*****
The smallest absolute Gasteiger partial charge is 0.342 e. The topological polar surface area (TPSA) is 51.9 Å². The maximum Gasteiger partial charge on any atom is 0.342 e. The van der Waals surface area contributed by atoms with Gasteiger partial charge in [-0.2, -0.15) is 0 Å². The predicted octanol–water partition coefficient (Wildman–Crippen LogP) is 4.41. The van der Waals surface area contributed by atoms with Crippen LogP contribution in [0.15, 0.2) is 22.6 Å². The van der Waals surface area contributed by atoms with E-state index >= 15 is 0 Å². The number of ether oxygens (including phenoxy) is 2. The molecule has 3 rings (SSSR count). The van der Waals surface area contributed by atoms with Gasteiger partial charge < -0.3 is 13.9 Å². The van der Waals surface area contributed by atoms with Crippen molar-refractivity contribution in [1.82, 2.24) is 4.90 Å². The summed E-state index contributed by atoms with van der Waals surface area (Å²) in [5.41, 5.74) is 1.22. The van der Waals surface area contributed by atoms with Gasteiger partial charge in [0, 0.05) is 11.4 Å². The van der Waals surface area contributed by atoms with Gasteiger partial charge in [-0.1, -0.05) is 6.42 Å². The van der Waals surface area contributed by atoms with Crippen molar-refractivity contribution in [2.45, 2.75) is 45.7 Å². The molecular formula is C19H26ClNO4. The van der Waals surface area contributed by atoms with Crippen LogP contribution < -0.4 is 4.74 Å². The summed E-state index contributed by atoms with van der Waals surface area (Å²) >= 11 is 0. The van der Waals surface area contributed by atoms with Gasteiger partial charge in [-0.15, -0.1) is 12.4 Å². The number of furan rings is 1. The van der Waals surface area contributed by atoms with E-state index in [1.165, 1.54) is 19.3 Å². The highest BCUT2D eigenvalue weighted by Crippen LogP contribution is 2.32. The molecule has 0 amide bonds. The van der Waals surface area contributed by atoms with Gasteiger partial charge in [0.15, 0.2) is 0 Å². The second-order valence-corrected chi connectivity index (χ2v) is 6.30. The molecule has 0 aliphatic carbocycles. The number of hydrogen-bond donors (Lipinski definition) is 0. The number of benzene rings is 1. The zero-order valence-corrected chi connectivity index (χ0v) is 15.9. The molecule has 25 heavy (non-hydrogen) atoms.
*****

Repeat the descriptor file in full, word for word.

The smallest absolute Gasteiger partial charge is 0.342 e. The topological polar surface area (TPSA) is 51.9 Å². The maximum Gasteiger partial charge on any atom is 0.342 e. The van der Waals surface area contributed by atoms with Gasteiger partial charge in [-0.2, -0.15) is 0 Å². The predicted octanol–water partition coefficient (Wildman–Crippen LogP) is 4.41. The van der Waals surface area contributed by atoms with Crippen LogP contribution in [0.15, 0.2) is 22.6 Å². The van der Waals surface area contributed by atoms with E-state index >= 15 is 0 Å². The number of ether oxygens (including phenoxy) is 2. The molecule has 3 rings (SSSR count). The van der Waals surface area contributed by atoms with Gasteiger partial charge < -0.3 is 13.9 Å². The van der Waals surface area contributed by atoms with Crippen molar-refractivity contribution in [1.82, 2.24) is 4.90 Å². The summed E-state index contributed by atoms with van der Waals surface area (Å²) in [5.41, 5.74) is 1.22. The van der Waals surface area contributed by atoms with Gasteiger partial charge in [0, 0.05) is 11.4 Å². The van der Waals surface area contributed by atoms with Gasteiger partial charge in [-0.1, -0.05) is 6.42 Å². The van der Waals surface area contributed by atoms with Crippen molar-refractivity contribution in [2.45, 2.75) is 45.7 Å². The molecular formula is C19H26ClNO4. The van der Waals surface area contributed by atoms with Crippen LogP contribution < -0.4 is 4.74 Å². The summed E-state index contributed by atoms with van der Waals surface area (Å²) >= 11 is 0. The van der Waals surface area contributed by atoms with Gasteiger partial charge in [-0.15, -0.1) is 12.4 Å². The number of furan rings is 1. The van der Waals surface area contributed by atoms with E-state index in [1.165, 1.54) is 19.3 Å². The highest BCUT2D eigenvalue weighted by Crippen LogP contribution is 2.32. The molecule has 0 amide bonds. The van der Waals surface area contributed by atoms with Gasteiger partial charge in [0.15, 0.2) is 0 Å². The second-order valence-corrected chi connectivity index (χ2v) is 6.30. The molecule has 0 aliphatic carbocycles. The number of hydrogen-bond donors (Lipinski definition) is 0. The number of benzene rings is 1. The zero-order valence-corrected chi connectivity index (χ0v) is 15.9. The molecule has 25 heavy (non-hydrogen) atoms.